Ross Turner founded Pelham in 2007 after leaving Lansdowne Partners Ltd., a $16 billion hedge fund based in London that bets on rising and falling stocks. Pelham’s assets have increased to $1.7 billion from $57 million, investors say. The London-based firm rose 13.5 percent in 2010 after gaining 26.7 percent in 2009, according to data compiled by Bloomberg.
“It’s definitely easier to raise money than it was two years ago,” Turner, 33, said. “It’s still difficult, but you will find interest if you have the right product.”
Saba’s Weinstein and Hutchin Hill’s Chriss declined to comment.
Hedge funds on average rose 8 percent in 2010 and 9 percent in 2009, Bloomberg data show. The smallest hedge funds, those with less than $100 million of assets, reaped an annualized average gain of 13.5 percent from 1996 to 2009, according to a September study of more than 4,000 firms by PerTrac Financial Solutions. Firms managing between $100 million and $500 million returned 10.7 percent a year on average over the same period. Those with more than $500 million increased 9.8 percent, the New York-based investment-software company said.
One attraction of smaller firms is that they will sometimes accept money on terms that are more favorable to investors, said Jeff Majit, head of European hedge-fund investments for New York-based Neuberger Berman Group LLC. Hedge funds typically charge investors 2 percent of assets under management to cover performance costs and 20 percent of any profits.
“We’ve had more success getting discounts on management fees, discounts on incentive fees and full portfolio transparency with emerging managers,” said London-based Majit, who’s firm allocates about $4 billion to hedge funds.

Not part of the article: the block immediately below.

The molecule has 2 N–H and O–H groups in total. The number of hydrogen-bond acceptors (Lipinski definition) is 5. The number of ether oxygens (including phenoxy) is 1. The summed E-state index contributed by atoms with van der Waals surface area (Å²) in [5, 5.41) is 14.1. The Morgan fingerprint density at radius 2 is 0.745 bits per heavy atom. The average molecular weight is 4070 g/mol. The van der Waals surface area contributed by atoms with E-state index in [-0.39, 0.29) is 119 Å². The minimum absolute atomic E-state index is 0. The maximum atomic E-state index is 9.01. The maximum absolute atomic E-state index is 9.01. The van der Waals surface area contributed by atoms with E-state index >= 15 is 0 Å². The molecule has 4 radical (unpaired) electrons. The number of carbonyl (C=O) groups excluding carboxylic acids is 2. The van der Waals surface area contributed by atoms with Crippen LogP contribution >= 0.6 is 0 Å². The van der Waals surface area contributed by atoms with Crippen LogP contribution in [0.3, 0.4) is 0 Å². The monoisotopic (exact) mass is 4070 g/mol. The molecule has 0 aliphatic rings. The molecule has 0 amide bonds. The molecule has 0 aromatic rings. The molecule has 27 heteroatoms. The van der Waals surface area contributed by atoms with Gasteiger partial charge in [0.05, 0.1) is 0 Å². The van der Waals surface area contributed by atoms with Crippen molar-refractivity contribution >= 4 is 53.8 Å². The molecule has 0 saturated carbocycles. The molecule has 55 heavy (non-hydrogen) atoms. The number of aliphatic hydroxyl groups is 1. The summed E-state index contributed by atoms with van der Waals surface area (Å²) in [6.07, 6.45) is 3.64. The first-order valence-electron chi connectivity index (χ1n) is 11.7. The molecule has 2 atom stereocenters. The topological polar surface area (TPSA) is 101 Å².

Bigger firms that are considering closing funds to new investors include Steve Cohen’s SAC Capital Management LLC. The $14 billion Stamford, Connecticut-based company told clients last month it may stop accepting money into the firm’s largest fund to ensure returns remain high. Daniel Loeb’s Third Point LLC, the New York-based firm that oversees more than $5 billion, plans to close its funds to new investments.
Too be sure, many big firms remain open. These funds have the capacity to absorb the multimillion-dollar checks written by sovereign-wealth funds, pension funds and endowments and they are still attracting most of the money coming into the industry.
Inflows from clients and investment performance have added $2.4 billion to Och-Ziff Capital Management Group LLC’s funds this year, increasing the New York-based firm’s assets to $30 billion at the end of May, according to filings with the U.S. Securities and Exchange Commission.
Firms such as Och-Ziff that manage more than $5 billion got half of the $32.5 billion raised by hedge funds in the first quarter, according to Chicago-based Hedge Fund Research. The biggest hedge funds received 80 percent of the $55.5 billion investors added to the industry in 2010.
The inflows mark a turning point from 2008 and 2009, when hedge funds of all sizes experienced outflows of $285.6 billion. The redemptions were a consequence of 2008, when the industry lost 19 percent of investors’ money on average and a record 1,471 firms went out of business.